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Absence of Tibia

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Alternate names

Bilateral absence of the tibia; Tibial hemimelia; Tibia, absence of


Absence of tibia is a rare birth defect that is characterized by deficiency of the tibia (the shinbone) with other bones of the lower leg relatively intact.


The condition may affect one or both legs. Some cases are isolated birth defects, while others are associated with a variety of skeletal and other malformations.


The underlying cause is generally unknown. It can also be a part of a recognized syndrome such as Werner's syndrome, tibial hemimelia-polysyndactyly-triphalangeal thumb syndrome, and CHARGE syndrome.


Although most isolated cases occur sporadically in people with no family history of the condition, absence of the tibia can rarely affect more than one family member.

Signs and symptoms

For most diseases, symptoms will vary from person to person. People with the same disease may not have all the symptoms listed. 80%-99% of people have these symptoms

30%-79% of people have these symptoms

  • Knee flexion contracture
  • Mesomelic leg shortening
  • Split hand(Claw hand)

5%-29% of people have these symptoms

  • Absent hallux(Absent big toe)
  • Absent radius(Missing outer large bone of forearm)
  • Aplasia of the 2nd metacarpal(Absent 2nd long bone of hand)
  • Aplasia of the 4th metacarpal(Absent 4th long bone of hand)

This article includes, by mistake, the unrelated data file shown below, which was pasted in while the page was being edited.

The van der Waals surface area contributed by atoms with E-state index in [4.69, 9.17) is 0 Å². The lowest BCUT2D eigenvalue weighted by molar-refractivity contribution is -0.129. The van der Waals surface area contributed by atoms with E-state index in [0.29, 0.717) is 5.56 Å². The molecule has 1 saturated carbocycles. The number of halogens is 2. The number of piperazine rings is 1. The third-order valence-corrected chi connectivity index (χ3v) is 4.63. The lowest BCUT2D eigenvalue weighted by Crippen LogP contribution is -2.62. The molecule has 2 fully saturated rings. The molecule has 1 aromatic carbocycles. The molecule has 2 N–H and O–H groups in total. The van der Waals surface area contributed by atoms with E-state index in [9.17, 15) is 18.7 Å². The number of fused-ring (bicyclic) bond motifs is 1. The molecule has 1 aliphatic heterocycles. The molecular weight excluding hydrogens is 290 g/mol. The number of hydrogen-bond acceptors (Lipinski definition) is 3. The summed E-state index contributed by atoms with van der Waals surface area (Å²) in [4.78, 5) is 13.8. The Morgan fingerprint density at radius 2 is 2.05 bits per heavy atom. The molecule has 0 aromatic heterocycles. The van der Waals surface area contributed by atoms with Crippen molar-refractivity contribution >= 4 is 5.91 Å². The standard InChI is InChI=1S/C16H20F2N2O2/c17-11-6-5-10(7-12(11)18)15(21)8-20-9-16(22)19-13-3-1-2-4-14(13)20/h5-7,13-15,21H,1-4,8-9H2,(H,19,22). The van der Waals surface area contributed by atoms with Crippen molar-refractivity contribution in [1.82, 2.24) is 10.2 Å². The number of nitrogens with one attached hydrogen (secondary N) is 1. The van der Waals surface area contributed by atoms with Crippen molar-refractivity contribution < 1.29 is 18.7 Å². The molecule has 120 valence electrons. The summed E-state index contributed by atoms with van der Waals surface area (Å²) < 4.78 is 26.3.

• Cutaneous finger syndactyly(Webbed fingers)
  • Foot oligodactyly(Missing toes)
  • Hip dysplasia
  • Increased laxity of ankles
  • Metatarsus adductus(Front half of foot turns inward)
  • Partial absence of foot
  • Polydactyly(More than five fingers or toes on hands or feet)
  • Proximal tibial and fibular fusion(Fusion of innermost shinbone and calf bone)
  • Radial club hand
  • Rudimentary to absent tibiae
  • Short tibia(Short shinbone)
  • Split foot(Lobster-claw foot deformity)
  • Tarsal synostosis(Fused ankle bones)

1%-4% of people have these symptoms

  • Ambiguous genitalia(Ambiguous external genitalia)
  • Cleft palate(Cleft roof of mouth)
  • Coxa valga
  • Cryptorchidism(Undescended testes)
  • Hearing impairment(Deafness)
  • Hemivertebrae(Missing part of vertebrae)
  • Hip dislocation(Dislocated hips)
  • Hypospadias
  • Myelomeningocele



Treatment varies based on the severity of the condition, but generally involves surgery (i.e. amputation or reconstructive surgery with a prosthesis adapted to growth).

NIH genetic and rare disease info

Absence of Tibia is a rare disease.

External links

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